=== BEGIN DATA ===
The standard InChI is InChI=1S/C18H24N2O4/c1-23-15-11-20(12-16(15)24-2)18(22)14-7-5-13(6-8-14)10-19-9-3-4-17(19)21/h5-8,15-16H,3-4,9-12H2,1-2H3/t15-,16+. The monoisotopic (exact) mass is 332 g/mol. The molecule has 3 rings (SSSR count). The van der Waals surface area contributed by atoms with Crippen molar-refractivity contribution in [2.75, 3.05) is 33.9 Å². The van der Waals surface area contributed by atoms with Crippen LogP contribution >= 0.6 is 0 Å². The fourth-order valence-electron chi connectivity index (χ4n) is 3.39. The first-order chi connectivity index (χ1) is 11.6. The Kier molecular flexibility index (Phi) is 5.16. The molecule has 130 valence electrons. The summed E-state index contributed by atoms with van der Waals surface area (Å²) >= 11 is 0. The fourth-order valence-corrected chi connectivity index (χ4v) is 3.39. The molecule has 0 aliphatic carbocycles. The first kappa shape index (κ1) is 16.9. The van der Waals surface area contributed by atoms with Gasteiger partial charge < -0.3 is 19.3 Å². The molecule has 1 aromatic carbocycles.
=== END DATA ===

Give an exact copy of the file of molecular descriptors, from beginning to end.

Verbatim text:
The standard InChI is InChI=1S/C18H24N2O4/c1-23-15-11-20(12-16(15)24-2)18(22)14-7-5-13(6-8-14)10-19-9-3-4-17(19)21/h5-8,15-16H,3-4,9-12H2,1-2H3/t15-,16+. The monoisotopic (exact) mass is 332 g/mol. The molecule has 3 rings (SSSR count). The van der Waals surface area contributed by atoms with Crippen molar-refractivity contribution in [2.75, 3.05) is 33.9 Å². The van der Waals surface area contributed by atoms with Crippen LogP contribution >= 0.6 is 0 Å². The fourth-order valence-electron chi connectivity index (χ4n) is 3.39. The first-order chi connectivity index (χ1) is 11.6. The Kier molecular flexibility index (Phi) is 5.16. The molecule has 130 valence electrons. The summed E-state index contributed by atoms with van der Waals surface area (Å²) >= 11 is 0. The fourth-order valence-corrected chi connectivity index (χ4v) is 3.39. The molecule has 0 aliphatic carbocycles. The first kappa shape index (κ1) is 16.9. The van der Waals surface area contributed by atoms with Gasteiger partial charge < -0.3 is 19.3 Å². The molecule has 1 aromatic carbocycles.